Mission Critical: Heart Hospital Goes All Digital

 
 
By Paula Musich  |  Posted 2005-07-18 Email Print this article Print
 
 
 
 
 
 
 

Case Study: The founding doctors for Oklahoma Heart Hospital didn't originally set out to build an all-digital hospital. But in building a new hospital, they realized they had an opportunity to take advantage of a move to electronic medical records

"Rather than building a traditional hospital and then trying to retrofit it, we thought wed just bite the bullet and do it from the beginning," said Dr. Robert Kipperman, one of the Oklahoma City hospitals founders.

With the help of a consultant, the founders chose an electronic medical records system that best fit the hospitals needs. They realized they were breaking new ground when they discovered that they had to hire consultants to write the interfaces to all the electronics equipment in the hospital. Officials said the hospital spent about $5 million more than if it had not taken the all-digital route.

"I think we spent more on IS than any hospital had, and we had to write a lot of the content. It just wasnt available," said Kipperman. "We had a vision of what we wanted to do, and we learned as we went along."

Another lesson was that downtime of applications and systems is not an option. But maintaining high availability for a small IT staff of seven was not easy, and it came at a high cost for IT managers. Many alarms from the BMC Software Inc. Patrol application monitoring system in the middle of the night as well as during the day left managers more focused on maintaining existing systems rather than improving services to patients, doctors and medical staff.

As with most enterprise management systems that monitor events, Patrol generates a large number of alarms and alerts that dont necessarily indicate trouble but that cant be completely ignored or suppressed because some do indicate outages.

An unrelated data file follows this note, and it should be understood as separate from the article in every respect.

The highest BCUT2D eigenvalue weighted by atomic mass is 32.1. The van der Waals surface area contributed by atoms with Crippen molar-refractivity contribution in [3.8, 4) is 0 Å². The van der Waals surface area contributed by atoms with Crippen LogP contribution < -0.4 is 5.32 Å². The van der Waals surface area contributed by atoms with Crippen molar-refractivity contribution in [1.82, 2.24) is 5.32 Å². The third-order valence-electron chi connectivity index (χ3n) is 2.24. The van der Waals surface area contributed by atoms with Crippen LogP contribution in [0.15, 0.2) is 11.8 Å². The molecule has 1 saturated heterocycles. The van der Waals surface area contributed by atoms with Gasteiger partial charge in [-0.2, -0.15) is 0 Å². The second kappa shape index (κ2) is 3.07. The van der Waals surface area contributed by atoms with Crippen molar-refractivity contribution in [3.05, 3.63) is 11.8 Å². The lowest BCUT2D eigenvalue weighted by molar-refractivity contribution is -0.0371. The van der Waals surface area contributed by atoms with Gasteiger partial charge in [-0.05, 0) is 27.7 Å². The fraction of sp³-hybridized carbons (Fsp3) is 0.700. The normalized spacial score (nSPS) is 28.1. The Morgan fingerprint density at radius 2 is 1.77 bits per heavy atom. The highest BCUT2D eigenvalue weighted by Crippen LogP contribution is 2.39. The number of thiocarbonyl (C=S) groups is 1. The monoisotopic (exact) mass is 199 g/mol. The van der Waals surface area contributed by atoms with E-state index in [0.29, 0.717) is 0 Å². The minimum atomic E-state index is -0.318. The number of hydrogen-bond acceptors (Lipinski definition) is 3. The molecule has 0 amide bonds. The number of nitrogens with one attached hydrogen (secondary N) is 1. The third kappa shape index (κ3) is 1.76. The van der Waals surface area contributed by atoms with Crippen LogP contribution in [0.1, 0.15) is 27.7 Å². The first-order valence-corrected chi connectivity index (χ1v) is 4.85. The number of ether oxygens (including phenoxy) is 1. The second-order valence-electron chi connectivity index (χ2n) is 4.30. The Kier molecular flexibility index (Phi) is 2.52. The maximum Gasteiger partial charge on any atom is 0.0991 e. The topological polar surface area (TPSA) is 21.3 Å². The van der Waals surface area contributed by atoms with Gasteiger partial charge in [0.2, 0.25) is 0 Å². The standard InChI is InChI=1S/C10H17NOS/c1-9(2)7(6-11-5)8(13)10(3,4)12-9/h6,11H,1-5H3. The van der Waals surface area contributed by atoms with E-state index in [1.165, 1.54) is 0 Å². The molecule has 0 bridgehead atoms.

"With Patrol and those types of monitoring tools, you get a lot of alarms. Im on call, too. And my beeper goes off all the time. But I cant turn it off, even if its considered normal—like an alarm that keeps happening at 3 a.m. every Wednesday," said Dave Stinson, IT manager at the 3-year-old facility.

The hospital, designed from the ground up to be all digital and completely paperless when it opened its doors in August 2002, runs on Cerner Corp.s Millennium Health Information System. Components of the Millennium suite implemented at the specialty hospital include the PowerOrders computerized physician order entry system; the PowerChart electronic health record system; the PowerNote physician documentation system; the PharmNet pharmacy system; and the CareNet nursing system, which provides access to clinical information.

Every room in the hospital has a bedside computer, and caregivers have access to information in the Millennium system from multiple locations, including computers located at each nurses station, in the emergency rooms, day-patient areas, operating rooms and catheterization labs. Caregivers can pull up any clinical information on patients in digital form, including medical images, medication and allergy reaction records, past procedures, and consultations with other doctors.

"We have hundreds of computers. You want to access the [patients] chart when you need to. You live and breathe by your chart. You have to have it. It has all the information you have to have to take care of your patient," said Peggy Tipton, the hospitals chief operating officer.

But without an understanding of the full power at their fingertips, doctors could inadvertently bring the system to its knees. By scanning heart rhythms into the system using uncompressed file formats, for example, doctors could fill up all available storage and lock up the system, making it unusable.

Stinson, in fact, prevented such a scenario before any downtime occurred using a new tool that BMC brought to his attention. The BMC Patrol Analytics tool, OEMed early this year from Netuitive Inc., works in conjunction with Patrol to watch and learn the behavior of systems and then automatically generate dynamic, real-time thresholds. It cuts down on the number of false alarms and generates Netuitives Trusted Alarms, which provide more accurate and detailed trouble reporting.

Because it can also spot and highlight trends that forecast potential outages, Patrol Analytics allows users to head off issues such as the storage incident. "Weve caught two problems that were prevented because of the forecasting in [Patrol] Analytics," said Stinson.

Next page: Possible disasters adverted.


 
 
 
 
 
 
 
 
 
 
 

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